Let's try again. Yesterday's post was quite boring anyway, just talk about taking the back roads to S Birmingham and then finding a brewery pub with 10 real ales within a 1.5 mile walk from the Chapel Lane campsite.
See, boring. Although the beers were very nice but bar staff didn't go out of their way to exude friendliness.
Anyway, that was yesterday, on to today. Did I mention the campsite was Chapel Lane? Wonder if this building next door has anything to do with that? A most impressive tower added in 1908. Sadly the church is no longer used; whilst I'm not religious myself it is always sad to see fantastic architecture in jeopardy.
Anyway the campsite has a regular bus service into Birmingham so first stop The Bullring and what must be the largest market in the UK. Birmingham's ethnicity shines here, a myriad of fabric stalls all seeming to manage to sell different weaves combined with a food market that had more than a few products unfamiliar to me. When I say unfamiliar, I know what a sheep's head is, I know what a pig's snout is, I know what a turkey gizzard is; the unfamiliarity is seeing them as butchered meat ready for the pot. Still, one Chinese stall did stock the ginger drink that I like but find hard to buy, even on the internet.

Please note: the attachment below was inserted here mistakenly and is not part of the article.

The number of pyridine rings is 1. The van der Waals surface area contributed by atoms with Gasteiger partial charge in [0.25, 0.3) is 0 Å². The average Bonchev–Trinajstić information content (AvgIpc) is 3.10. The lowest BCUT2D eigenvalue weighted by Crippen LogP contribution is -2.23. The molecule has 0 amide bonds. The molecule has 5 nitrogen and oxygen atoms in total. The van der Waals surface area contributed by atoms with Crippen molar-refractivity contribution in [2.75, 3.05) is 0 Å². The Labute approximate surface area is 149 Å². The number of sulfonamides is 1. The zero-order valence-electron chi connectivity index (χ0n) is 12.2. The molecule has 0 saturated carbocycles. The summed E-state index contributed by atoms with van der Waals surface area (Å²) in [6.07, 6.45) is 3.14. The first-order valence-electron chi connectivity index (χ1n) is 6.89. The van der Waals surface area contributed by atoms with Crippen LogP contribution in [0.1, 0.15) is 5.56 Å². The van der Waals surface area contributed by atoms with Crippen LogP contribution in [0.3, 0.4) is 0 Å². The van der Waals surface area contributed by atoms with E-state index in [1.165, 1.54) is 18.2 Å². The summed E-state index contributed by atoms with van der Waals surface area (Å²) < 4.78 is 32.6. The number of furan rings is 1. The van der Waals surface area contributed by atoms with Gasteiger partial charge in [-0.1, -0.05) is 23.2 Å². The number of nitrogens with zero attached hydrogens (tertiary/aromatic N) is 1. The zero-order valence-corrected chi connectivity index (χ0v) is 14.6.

Thirsty work, so find a local pub. It's Make May Mild month (that's a statement about drinking mild and rather than trying to tone down a "strong and stable” leader - anyway it's a bit too late to try make her mild after her blistering attack in the EU earlier this week). So this just had to be done.
Fortune smiled as the pub turned out to be opposite the National Trust's back to back houses and a guided tour could be arranged for later in the day. Back to backs were slum houses where a normal house with front and back doors and windows would be split into two: one dwelling having the front aspect and the other the rear. Victorian with no plumbing, outside washhouses and communal earth closets. The NT have kept 3 in 1840, 1870 & 1930 style and a tailor's shop still as abandoned in 2001. A fascinating guided tour and great to see preserved British history illustrating the lives of the poor, as opposed to the usual excesses of the stately home.
The intervening period was a combination of touring the Cathedral and getting lost. The cathedral is a baroque style building from 1715 and whilst looking more like a temple than a cathedral lacks the grandeur of the more traditional English cathedral. It makes up for this with 4 magnificent Burne-Jones pre-raphaelite stained glass windows that radiate a warm pink flow in the afternoon sun. Moving as they were it was the simple Lampedusa cross made from two pieces of the boat that was carrying refugees and sank in Oct 2013 that brought a tear. 360 people died with just 155 survivors. The cross has to be a symbol of hope in a world that seems to be increasingly oblivious to the hardships others endure.